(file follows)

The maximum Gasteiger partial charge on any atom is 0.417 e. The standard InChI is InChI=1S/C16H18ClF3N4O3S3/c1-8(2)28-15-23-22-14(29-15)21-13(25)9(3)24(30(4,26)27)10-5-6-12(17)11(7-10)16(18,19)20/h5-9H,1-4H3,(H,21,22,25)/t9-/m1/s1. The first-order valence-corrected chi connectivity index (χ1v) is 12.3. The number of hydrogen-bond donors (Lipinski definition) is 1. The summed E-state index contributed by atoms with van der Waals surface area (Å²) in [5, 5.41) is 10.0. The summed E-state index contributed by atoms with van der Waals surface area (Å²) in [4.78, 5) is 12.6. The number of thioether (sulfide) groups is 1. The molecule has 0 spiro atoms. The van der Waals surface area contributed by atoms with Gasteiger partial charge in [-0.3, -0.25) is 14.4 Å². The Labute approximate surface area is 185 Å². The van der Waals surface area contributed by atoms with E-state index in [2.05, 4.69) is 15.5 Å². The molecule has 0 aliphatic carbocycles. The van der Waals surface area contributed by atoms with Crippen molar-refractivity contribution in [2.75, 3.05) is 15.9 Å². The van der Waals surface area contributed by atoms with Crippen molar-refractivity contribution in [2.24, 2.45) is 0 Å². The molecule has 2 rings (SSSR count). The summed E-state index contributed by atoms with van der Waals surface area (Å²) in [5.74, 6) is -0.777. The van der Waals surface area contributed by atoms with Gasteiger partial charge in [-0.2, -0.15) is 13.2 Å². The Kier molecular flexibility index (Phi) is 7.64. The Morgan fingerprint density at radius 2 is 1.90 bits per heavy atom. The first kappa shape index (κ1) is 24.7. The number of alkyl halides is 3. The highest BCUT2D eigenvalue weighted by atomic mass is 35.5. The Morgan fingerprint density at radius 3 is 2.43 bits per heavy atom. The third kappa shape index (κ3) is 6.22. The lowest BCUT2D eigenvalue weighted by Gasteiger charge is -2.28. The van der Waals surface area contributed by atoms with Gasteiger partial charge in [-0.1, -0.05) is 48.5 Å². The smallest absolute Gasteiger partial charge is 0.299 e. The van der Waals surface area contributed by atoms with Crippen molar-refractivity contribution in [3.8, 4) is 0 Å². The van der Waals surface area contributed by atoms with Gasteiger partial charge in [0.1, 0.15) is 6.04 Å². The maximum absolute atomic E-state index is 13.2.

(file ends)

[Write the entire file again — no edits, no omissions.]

The maximum Gasteiger partial charge on any atom is 0.417 e. The standard InChI is InChI=1S/C16H18ClF3N4O3S3/c1-8(2)28-15-23-22-14(29-15)21-13(25)9(3)24(30(4,26)27)10-5-6-12(17)11(7-10)16(18,19)20/h5-9H,1-4H3,(H,21,22,25)/t9-/m1/s1. The first-order valence-corrected chi connectivity index (χ1v) is 12.3. The number of hydrogen-bond donors (Lipinski definition) is 1. The summed E-state index contributed by atoms with van der Waals surface area (Å²) in [5, 5.41) is 10.0. The summed E-state index contributed by atoms with van der Waals surface area (Å²) in [4.78, 5) is 12.6. The number of thioether (sulfide) groups is 1. The molecule has 0 spiro atoms. The van der Waals surface area contributed by atoms with Gasteiger partial charge in [-0.3, -0.25) is 14.4 Å². The Labute approximate surface area is 185 Å². The van der Waals surface area contributed by atoms with E-state index in [2.05, 4.69) is 15.5 Å². The molecule has 0 aliphatic carbocycles. The van der Waals surface area contributed by atoms with Crippen molar-refractivity contribution in [2.75, 3.05) is 15.9 Å². The van der Waals surface area contributed by atoms with Crippen molar-refractivity contribution in [2.24, 2.45) is 0 Å². The molecule has 2 rings (SSSR count). The summed E-state index contributed by atoms with van der Waals surface area (Å²) in [5.74, 6) is -0.777. The van der Waals surface area contributed by atoms with Gasteiger partial charge in [-0.2, -0.15) is 13.2 Å². The Kier molecular flexibility index (Phi) is 7.64. The Morgan fingerprint density at radius 2 is 1.90 bits per heavy atom. The first kappa shape index (κ1) is 24.7. The number of alkyl halides is 3. The highest BCUT2D eigenvalue weighted by atomic mass is 35.5. The Morgan fingerprint density at radius 3 is 2.43 bits per heavy atom. The third kappa shape index (κ3) is 6.22. The lowest BCUT2D eigenvalue weighted by Gasteiger charge is -2.28. The van der Waals surface area contributed by atoms with Gasteiger partial charge in [-0.1, -0.05) is 48.5 Å². The smallest absolute Gasteiger partial charge is 0.299 e. The van der Waals surface area contributed by atoms with Crippen molar-refractivity contribution in [3.8, 4) is 0 Å². The van der Waals surface area contributed by atoms with Gasteiger partial charge in [0.1, 0.15) is 6.04 Å². The maximum absolute atomic E-state index is 13.2.